- Brian Kaldorf
- Geneva Jackson checks an illegal dump, strewn with hundreds of tires, near her Hill District home.
Geneva Jackson wants the city to know that her neighborhood is not a dump -- even if it's often used as one.
Leading the way from her home on Lombard Street, the 65-year-old Hill District resident passes three "No Dumping" signs as she descends a flight of city steps to Diaz Way. "Take a look at this," says Jackson, gesturing toward the hillside below the street. "People use this like a landfill."
Indeed, hundreds of tires lie scattered down the slope. A little further up the road sits a knee-high pile of rubbish, roughly 10 feet across. Inside it are large garbage bags, scrap wood and a broken fan.
"This is sinful!" Jackson shouts, lifting a plastic bucket as she sifts through the mess.
Illegal dumps are a danger and an eyesore. Often they're created by contractors or haulers trying to avoid disposal fees; other times they're the result of residents who don't care, or don't know, how to dispose of items the city won't pick up at the curb.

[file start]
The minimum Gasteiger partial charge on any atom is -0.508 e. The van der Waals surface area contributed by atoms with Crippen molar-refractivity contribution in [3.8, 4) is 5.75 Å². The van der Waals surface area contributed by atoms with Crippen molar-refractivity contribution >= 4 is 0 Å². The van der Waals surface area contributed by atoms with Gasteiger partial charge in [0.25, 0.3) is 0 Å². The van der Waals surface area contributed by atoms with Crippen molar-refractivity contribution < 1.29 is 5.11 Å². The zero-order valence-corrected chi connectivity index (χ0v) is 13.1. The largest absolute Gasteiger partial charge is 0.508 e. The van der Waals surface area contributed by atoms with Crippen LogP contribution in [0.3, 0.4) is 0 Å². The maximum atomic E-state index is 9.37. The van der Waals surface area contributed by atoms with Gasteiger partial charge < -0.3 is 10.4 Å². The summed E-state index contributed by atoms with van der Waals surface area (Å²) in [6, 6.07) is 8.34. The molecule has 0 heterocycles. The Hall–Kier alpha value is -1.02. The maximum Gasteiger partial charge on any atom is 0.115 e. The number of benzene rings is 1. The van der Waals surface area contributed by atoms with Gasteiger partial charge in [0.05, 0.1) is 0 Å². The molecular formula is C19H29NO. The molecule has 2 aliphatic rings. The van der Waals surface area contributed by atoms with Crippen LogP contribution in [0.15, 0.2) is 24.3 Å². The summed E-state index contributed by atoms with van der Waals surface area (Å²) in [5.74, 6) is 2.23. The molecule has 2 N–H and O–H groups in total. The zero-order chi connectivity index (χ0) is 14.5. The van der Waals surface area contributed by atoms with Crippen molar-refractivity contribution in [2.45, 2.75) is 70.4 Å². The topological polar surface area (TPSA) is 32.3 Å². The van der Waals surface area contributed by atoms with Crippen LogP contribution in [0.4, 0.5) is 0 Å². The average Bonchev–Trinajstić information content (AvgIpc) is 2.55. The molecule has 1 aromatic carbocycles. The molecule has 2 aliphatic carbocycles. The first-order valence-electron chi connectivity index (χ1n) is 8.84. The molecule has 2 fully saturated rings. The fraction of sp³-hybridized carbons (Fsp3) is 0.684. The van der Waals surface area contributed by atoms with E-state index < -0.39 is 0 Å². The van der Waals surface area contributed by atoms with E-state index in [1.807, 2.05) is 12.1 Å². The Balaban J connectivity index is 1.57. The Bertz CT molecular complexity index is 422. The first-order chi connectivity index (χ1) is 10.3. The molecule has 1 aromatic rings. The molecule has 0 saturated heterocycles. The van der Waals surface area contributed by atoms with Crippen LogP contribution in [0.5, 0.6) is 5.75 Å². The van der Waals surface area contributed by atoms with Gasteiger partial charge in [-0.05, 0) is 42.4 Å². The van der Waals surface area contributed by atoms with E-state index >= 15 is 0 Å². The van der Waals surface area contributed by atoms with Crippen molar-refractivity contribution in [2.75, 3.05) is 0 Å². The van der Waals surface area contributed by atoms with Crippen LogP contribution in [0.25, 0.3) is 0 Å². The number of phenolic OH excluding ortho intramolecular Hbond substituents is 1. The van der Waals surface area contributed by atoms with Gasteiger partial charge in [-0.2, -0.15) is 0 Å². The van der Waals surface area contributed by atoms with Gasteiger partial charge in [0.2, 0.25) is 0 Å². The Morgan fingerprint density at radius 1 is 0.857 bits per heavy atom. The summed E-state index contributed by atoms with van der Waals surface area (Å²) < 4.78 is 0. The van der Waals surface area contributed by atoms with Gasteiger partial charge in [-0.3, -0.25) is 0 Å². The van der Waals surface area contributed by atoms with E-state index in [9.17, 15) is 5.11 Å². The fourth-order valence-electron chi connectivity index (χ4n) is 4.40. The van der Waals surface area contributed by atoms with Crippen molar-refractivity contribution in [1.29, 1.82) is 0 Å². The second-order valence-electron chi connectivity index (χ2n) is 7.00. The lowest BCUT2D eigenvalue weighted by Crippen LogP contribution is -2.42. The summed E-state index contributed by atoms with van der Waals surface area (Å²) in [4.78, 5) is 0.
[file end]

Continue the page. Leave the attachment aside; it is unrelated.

It's no secret that illegal dumping is a problem: A study released last July by PA CleanWays, a statewide advocacy group that targets dumping and littering, reported 279 illegal dump sites inside Pittsburgh. Combined, the sites held 676 tons of trash, the report estimated.
But identifying the problem is just the first step -- solving it is much harder.
Eight months after the study was published, neighborhoods from Greenfield to Garfield, Brookline to Carrick still suffer from trash-covered hillsides.
Take Diaz Way. Last spring, CleanWays hauled away the trash strewn about the hillside. By fall, though, the area was once again littered with nearly 200 tires.